This book was like getting the other pieces of the puzzle and putting them in place. Everything made sense and everything was made whole. It was a great story with great characters and I liked how even though I hecka loved Jack and Grace and loved seeing them again, I loved how JQ didn’t make them so great in this book that they took away from Thomas and Amelia. It was the perfect mixture of everything I loved about both couples and I really enjoyed it.

I still hated the grandmother, she was still a horrid grandmother and that didn’t change in this book, I didn’t care for Amelia’s father but they didn’t matter in the big scheme of things. What mattered was that Thomas was a great hero and Amelia turned out to be a fantastic heroines. I loved the scene at the end when Grace and Amelia, pissed as all hell start swapping curses, that was too funny. I really enjoyed this book and thought it was a great sequel.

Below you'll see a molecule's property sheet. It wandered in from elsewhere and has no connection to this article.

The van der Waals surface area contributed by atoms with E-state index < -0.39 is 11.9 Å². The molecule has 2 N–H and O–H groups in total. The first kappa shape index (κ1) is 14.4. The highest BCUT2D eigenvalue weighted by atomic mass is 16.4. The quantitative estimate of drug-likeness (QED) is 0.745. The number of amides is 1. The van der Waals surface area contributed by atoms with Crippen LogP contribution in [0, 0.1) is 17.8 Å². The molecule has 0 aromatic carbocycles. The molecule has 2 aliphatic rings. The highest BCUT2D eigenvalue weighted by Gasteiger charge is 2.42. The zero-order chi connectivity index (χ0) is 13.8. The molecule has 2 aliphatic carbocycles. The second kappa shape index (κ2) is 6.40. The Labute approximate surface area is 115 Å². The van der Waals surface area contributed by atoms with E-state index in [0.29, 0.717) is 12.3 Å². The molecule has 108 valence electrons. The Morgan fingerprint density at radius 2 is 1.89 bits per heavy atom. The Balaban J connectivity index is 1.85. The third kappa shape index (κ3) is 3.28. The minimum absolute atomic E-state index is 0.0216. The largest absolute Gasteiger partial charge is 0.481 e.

Fans of JQ should definitely read this, it’s a good one.

four-half-stars

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Retro Post: Forced Seduction or Rape?

Posted March 15, 2017 by Casee in Discussions | 22 Comments

A lot has changed in publishing since 2008, but forced seduction and rape haven’t gone away. If anything, I think we’ve seen even more of this in contemporary novels.

This was originally posted February 25, 2008.
Casee: The other night, Holly and I started talking about the ever controversial topic–rape in romance novels.